It was a bit creepy that there was such a total lack of resentment at the Fair’s mismanagement, especially among those who had paid from seven to eighteen dollars. People either made excuses for Woodstock Ventures (“They couldn’t help it, man; it was just too big for them”) or thought of the festival as a noble social experiment to which crass concepts like responsible planning were irrelevant. For the most part, they took for granted not only the discomforts but the tremendous efforts made by the state, the local communities, and unpaid volunteers to distribute cheap or free food and establish minimum standards of health and safety. No one seemed to comprehend what the tasks of mobilizing and transporting emergency food, water, and medical personnel, clearing the roads, and removing garbage meant in terms of labor and money. Ecstatic heads even proclaimed that the festival proved the viability of a new culture in which no one worked and everything was free. And in the aftermath anyone who has dared to complain has been put down as a crank.
Publication date: September 6, 1969. Buy Out of the Vinyl Deeps and read the whole damn thing.
And it wasn’t just that Willis had an addiction, as she once wrote, to being right (so that explains why she was right so often!). It’s also that she always knew that freedom is not a matter of not paying taxes, not a bourgeois illusion, not an optional side dish on the political menu, and certainly not just another word for nothing left to lose.
Sometimes I like to wonder what kind of alternate universe we would be living in if Ellen Willis’s arguments had carried the day in cultural politics. They certainly didn’t prevent the re-writing of history with Woodstock, and I see that pattern repeating itself over the ensuing three decades of her work. I don’t mean to say that her ideas had no influence; but I do think that her battles against antiporn feminism and varieties of left cultural conservatism were Sisyphusian. Here’s the opening of Don’t Think, Smile!, responding to the Gitlin-Tomasky-Rorty left of the 1990s:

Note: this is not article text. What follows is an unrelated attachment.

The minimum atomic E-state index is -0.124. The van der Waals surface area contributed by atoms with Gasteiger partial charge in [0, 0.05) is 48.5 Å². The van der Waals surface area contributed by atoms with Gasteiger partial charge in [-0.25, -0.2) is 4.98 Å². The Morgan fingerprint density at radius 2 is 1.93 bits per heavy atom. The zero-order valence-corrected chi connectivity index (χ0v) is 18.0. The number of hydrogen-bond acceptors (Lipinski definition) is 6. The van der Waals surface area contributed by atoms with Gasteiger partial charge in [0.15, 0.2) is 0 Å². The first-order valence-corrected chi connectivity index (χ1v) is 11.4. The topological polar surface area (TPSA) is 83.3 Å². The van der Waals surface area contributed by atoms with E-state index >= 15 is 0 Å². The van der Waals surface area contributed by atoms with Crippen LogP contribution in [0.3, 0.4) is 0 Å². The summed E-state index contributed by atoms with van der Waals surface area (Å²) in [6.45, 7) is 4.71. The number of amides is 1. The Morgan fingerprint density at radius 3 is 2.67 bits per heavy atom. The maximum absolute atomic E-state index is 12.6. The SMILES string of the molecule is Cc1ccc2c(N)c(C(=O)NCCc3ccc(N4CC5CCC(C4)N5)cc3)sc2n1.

When Ronald Reagan was elected in 1980, a wide assortment of liberals and leftists called for unity around a campaign for economic justice. Since then, as the country has moved steadily rightward, I have heard this call repeated countless times, along with many hopeful announcements of projects designed to put it into practice. Each time the right wins an egregious victory (as in the congressional elections of 1994), dozens of lefty commentators rush into print with some version of this proposal as if it were a daring new idea…. You would think that if economic majoritarianism were really a winning strategy, sometime in the past eighteen years it would have caught on, at least a little. Why has it had no effect whatsoever? Are people stupid, or what? (ix)
Sure enough, the same damn argument got trotted out again in 2004, in Thomas Frank’s What’s the Matter with Kansas?, and though Willis’s response to Frank was brilliant, I have to imagine she wrote it with a sense of profound exasperation. But in “Escape from Freedom,” she not only repeated her critique of economic majoritarianism; she restated her conviction that for some figures on the left—the most egregious offender is Christopher Lasch, but I find similar motifs cropping up in the work of George Scialabba and Robert McChesney—the critique of capitalism comes wrapped in a nostalgia for an old order: